“Good enough” is an expression that drives this type of project's decision making, rooted in compromise, as opposed to searching for the ideal. On paper, this may seem like an unattractive way to build, but consider Radio City Music Hall. Its lobby is squeezed under an office building; it has little street presence for a huge hall of almost 6,000 seats, no loading dock, and its doors open up riht onto two Midtown Manhattan streets, yet it's amazing. Disney's New Amsterdam Theatre on 42nd Street has another hall on top, an ornate tunnel for a lobby, and no more than a big sign to announce it's there, but what a place to go see a show. If planned today, these halls would be designed to be two or three times as big, and as expensive, ending up not being built at all or stationed far from subway lines.

Dreaming of ideal halls is essential, but focusing on great architecture, rather than big sheets of square footage, can bring healthy compromises for lobbies and support spaces. Focus the money and real estate on the hall. If an organization has the money to build a free-standing architectural marvel, it definitely should. The New Museum's new glimmering-white home on the Bowery is a temple for emerging artists and already a landmark, yet few cultural organizations have the money, or luck, to do that.

The key ingredients to success — for, say, a theatre — are to be ready financially, get in the process before any of the tower has been designed, and get a firm grasp on whether the available column-free space — not under the tower — will work. The fit-out still needs to be paid. And depending on the lot size, there's only so much column-free space available. Big lots are, therefore, better. Plan on deep concrete beams eating up volume, columns getting fatter as their loads get figured out, a real need for structural acoustic isolation, and a watchful eye for ducts and pipes looking for a place to get to outside walls. All the architects and engineers representing the building's different constituents need to work together carefully for perhaps a year, working out the best route for each pipe and exhaust vent.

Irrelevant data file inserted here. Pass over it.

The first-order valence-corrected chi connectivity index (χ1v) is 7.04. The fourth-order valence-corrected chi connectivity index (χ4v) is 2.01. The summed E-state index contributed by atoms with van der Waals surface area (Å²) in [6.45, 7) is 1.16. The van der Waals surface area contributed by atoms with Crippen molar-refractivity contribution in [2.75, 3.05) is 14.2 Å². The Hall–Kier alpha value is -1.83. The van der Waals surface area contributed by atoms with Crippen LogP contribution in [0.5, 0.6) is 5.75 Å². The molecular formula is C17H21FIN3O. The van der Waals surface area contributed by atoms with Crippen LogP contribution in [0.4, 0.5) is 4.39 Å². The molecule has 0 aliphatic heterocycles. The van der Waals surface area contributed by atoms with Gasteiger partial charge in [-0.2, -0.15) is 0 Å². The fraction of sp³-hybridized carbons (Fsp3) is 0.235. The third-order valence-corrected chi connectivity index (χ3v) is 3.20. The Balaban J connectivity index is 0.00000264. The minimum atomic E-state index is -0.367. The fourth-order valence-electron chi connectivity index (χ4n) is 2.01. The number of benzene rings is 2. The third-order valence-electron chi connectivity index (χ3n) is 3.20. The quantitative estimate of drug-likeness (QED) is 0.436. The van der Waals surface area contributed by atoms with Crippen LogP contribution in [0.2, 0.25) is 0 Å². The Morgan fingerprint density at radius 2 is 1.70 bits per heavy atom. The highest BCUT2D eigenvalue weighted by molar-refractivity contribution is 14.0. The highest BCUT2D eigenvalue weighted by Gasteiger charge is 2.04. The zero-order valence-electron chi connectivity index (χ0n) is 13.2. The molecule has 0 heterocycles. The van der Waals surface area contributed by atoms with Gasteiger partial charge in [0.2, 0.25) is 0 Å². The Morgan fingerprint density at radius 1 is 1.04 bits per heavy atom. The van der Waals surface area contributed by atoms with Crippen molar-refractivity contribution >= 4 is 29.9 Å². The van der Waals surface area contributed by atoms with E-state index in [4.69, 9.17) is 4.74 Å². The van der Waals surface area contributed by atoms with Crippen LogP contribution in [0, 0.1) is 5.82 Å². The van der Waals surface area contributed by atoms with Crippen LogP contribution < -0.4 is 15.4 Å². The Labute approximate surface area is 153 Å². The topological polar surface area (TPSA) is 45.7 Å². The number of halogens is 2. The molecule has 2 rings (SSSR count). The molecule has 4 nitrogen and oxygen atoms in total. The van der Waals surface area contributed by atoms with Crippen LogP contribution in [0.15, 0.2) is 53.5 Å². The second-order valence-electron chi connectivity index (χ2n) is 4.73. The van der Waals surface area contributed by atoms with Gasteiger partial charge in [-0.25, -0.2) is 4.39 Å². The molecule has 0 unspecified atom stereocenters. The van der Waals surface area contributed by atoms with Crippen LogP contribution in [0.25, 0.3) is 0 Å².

Elizabeth Currid's new book, The Warhol Economy, helps spell out the importance of culture to a city's economy. Her New York example illustrates how cultures of all sizes are among the city's leading economic engines. And as big performing arts centers are built nationwide and need work to fill stages, incubator-sized theatres and dance venues are needed to nurture new work and fuel the nation's swelling cultural economy. If capital costs are the primary hurdle to getting new small theatres, dance venues, and rehearsal spaces built, then combining them with new towers to get over that hurdle can benefit the cultural organization, the developer, the neighborhood, and a much larger economy.